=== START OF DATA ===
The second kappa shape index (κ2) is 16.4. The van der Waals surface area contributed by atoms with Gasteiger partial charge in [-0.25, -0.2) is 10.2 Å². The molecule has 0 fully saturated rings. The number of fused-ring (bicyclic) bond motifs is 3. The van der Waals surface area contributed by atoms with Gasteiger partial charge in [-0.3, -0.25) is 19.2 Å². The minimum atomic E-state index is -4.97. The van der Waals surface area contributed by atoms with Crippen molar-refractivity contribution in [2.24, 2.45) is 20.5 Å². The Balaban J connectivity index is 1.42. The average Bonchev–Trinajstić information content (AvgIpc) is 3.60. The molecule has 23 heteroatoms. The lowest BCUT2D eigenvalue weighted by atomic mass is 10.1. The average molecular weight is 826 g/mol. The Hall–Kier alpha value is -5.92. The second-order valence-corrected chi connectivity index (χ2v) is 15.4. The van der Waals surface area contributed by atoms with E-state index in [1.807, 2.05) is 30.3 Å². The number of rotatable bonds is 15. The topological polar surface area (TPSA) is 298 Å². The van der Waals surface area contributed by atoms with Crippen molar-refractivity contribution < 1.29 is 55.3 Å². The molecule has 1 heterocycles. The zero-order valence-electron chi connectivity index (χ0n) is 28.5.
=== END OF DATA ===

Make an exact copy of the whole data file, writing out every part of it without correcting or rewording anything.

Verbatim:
The second kappa shape index (κ2) is 16.4. The van der Waals surface area contributed by atoms with Gasteiger partial charge in [-0.25, -0.2) is 10.2 Å². The molecule has 0 fully saturated rings. The number of fused-ring (bicyclic) bond motifs is 3. The van der Waals surface area contributed by atoms with Gasteiger partial charge in [-0.3, -0.25) is 19.2 Å². The minimum atomic E-state index is -4.97. The van der Waals surface area contributed by atoms with Crippen molar-refractivity contribution in [2.24, 2.45) is 20.5 Å². The Balaban J connectivity index is 1.42. The average Bonchev–Trinajstić information content (AvgIpc) is 3.60. The molecule has 23 heteroatoms. The lowest BCUT2D eigenvalue weighted by atomic mass is 10.1. The average molecular weight is 826 g/mol. The Hall–Kier alpha value is -5.92. The second-order valence-corrected chi connectivity index (χ2v) is 15.4. The van der Waals surface area contributed by atoms with E-state index in [1.807, 2.05) is 30.3 Å². The number of rotatable bonds is 15. The topological polar surface area (TPSA) is 298 Å². The van der Waals surface area contributed by atoms with Crippen molar-refractivity contribution < 1.29 is 55.3 Å². The molecule has 1 heterocycles. The zero-order valence-electron chi connectivity index (χ0n) is 28.5.